The historic Cecil Hotel is one of my favorite small hotels in Alexandria. My overall recommendation is to definitely stay at this hotel while in Alexandria if your preference is a boutique historic hotel, as it’s the best option in central Alexandria for its category when weighing its pros and cons.
The best features of this property are its location, history, and boutique appeal. However, the hotel does have a few drawbacks, chief among which are the insanely loud, cheap-sounding music that plagues the otherwise-sophisticated bar after 8:30pm, as well as the hotel’s tacky policy of begging guests for online reviews at checkout. But if you can avoid the bar after the bad music starts and just politely smile when the inevitable unprofessional request for an online review comes, you’re in for a real treat for your stay in Alexandria.
First, let’s talk about the Cecil Hotel’s history. While it is currently managed and branded by Steigenberger (a mid-market German hotel brand for those not from Europe or the Middle East), the Cecil Hotel has a long and storied history at the center of Alexandria’s own modern history spanning at least the past century. The property is perhaps most famous for being the residence and headquarters of the commander of the Allied forces in Egypt during World War II, General Montgomery, after whom the elegant bar is named – Monty’s. But the Cecil has also hosted countless dignitaries and celebrities over the years, including Josephine Baker, Elizabeth Taylor, Om Kultoum, Agatha Christie, Winston Churchill, and Al Capone.
One of the reasons that this property has attracted such a star-studded guest list over the past century is because of it’s enviable location both in the heart of Alexandria’s stretched-out coastline and its position right on the seaside Corniche overlooking the Mediterranean. The city’s Misr Railway Station is only a 15-minute walk from the hotel’s front door (cab it if you have luggage though), and the Mediterranean Sea is literally across the street, viewable from not only the sea-view rooms from but from all rooms on the side overlooking Saad Zaghloul Square as well.
Unlike other historic hotels in the center of Alexandria, the Steigenberger Cecil Hotel has been beautifully restored and is well maintained. The two historic elevators in the center of the building have a particular charm that harken back to the days when literary elites, foreign officers, and global film stars would pass you getting on and off of them. The rooms are spacious and bright, with the sea-view rooms and the sea-and-square-view rooms (my personal favorite) being worth the investment of a few extra dollars for the upgrade.
The local staff at the Steigenberger Cecil Hotel are noticeably extra friendly. The quality of a hotel isn’t always a guarantee of the quality of a hotel’s staff in Egypt, and I’ve stayed numerous of Egypt’s top hotels that charged quadruple what the Cecil charges per night but which had staff who acted as if you were checking into a prison. This hotel’s staff, however, are truly a friendly and professional bunch, no matter the time of day or night and whether they recognize you as a regular or not. I’ve always found them to be top quality when it comes to their interactions with guests at all stages of a stay.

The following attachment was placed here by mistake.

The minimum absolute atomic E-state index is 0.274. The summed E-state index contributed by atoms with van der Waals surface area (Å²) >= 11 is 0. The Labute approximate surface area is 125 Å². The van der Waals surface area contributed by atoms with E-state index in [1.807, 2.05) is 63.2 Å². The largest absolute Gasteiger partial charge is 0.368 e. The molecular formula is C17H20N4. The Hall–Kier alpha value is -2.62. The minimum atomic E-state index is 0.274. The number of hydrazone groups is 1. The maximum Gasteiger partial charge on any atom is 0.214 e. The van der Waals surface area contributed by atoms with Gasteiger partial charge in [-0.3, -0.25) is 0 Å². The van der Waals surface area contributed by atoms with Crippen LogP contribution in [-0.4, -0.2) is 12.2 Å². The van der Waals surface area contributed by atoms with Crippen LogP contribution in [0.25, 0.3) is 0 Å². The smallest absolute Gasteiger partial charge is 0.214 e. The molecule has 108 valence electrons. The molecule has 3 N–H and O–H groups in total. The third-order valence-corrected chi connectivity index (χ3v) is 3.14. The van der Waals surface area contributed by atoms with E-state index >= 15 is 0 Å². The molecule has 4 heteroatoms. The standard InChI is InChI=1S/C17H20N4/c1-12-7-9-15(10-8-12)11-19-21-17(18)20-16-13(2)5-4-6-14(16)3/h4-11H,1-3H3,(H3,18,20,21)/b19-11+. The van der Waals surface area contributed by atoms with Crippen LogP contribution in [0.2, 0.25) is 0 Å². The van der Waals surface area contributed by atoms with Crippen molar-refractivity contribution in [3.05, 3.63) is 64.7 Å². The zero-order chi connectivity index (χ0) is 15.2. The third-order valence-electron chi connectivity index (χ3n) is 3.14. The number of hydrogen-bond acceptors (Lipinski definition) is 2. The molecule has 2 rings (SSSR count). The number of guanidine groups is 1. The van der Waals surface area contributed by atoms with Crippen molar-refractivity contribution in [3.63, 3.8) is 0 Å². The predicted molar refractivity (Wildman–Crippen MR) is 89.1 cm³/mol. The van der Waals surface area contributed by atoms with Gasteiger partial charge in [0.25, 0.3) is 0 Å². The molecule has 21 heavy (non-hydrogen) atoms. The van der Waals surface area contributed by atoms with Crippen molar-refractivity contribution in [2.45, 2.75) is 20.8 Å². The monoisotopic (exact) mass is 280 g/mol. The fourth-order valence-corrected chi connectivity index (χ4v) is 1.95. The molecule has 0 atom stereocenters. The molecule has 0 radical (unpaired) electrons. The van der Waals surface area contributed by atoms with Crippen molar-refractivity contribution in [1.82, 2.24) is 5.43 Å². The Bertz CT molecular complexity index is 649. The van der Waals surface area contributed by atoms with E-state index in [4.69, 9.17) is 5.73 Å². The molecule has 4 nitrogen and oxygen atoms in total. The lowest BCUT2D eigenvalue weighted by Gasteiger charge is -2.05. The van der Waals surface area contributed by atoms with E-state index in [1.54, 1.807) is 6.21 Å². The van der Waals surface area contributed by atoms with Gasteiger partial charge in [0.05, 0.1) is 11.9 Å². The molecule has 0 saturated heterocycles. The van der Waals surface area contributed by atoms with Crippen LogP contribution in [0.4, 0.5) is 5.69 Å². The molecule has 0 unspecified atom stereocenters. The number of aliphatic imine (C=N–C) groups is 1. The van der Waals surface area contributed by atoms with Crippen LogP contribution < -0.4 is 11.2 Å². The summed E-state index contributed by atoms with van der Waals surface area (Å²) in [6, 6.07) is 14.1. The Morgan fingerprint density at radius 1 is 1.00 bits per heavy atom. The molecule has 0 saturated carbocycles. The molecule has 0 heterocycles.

This is one of the reasons why it really disappointed me to learn that this hotel is one of the many hospitality businesses in Egypt that makes the staff ask its guests for online reviews. This practice is characteristic of ultra-low quality establishments, and the Cecil Hotel should be well above that level. Usually you see this in one-star and two-star properties across Egypt, but not in four-star and five-star properties where the Cecil Hotel belongs.
Furthermore, I have even heard that staff performance is partially evaluated based on whether they get any personal, by-name mentions in online reviews and how many they rack up. If this is true, it would be a truly horrendous reflection on the hotel’s management and on the property’s reputation and brand. The good news about this negative aspect, though, is that it’s only a reflection of the management’s judgement and doesn’t detract from the hotel’s own charm.
The only thing that does take away from the charm of the hotel, though, is the consistently atrocious choice of evening “entertainment” in the otherwise beautiful first-floor bar. If you stumble into the bar area during the day or early evening, you’ll find a very elegant, wood-paneled room befitting a hotel as storied as the Cecil. However, make sure you flee before 8:30pm, because that’s when they break out the out-of-tune, cheap karaoke machine and hand the microphone to a changing set of local singers who are forced to perform on this cheap equipment that’s always turned up way too loud for the size of the space.
Fortunately, the bad taste in acoustics and cheap sound equipment is also something that can easily be remedied by better management decisions. I’ve always found the bar staff to be exceptionally friendly and interactive, just as they should be in a classy historic establishment. But depending on when you’re reading this and when you’re hopefully trying out the Steigenberger Cecil Hotel in Alexandria on your upcoming trip, still do poke your head in the bar in the evening to see if things have improved. When they do, this will be a truly special spot to spend an evening having drinks and reading about the history of this incredible little hotel at the heart of Alexandria’s bustling Corniche.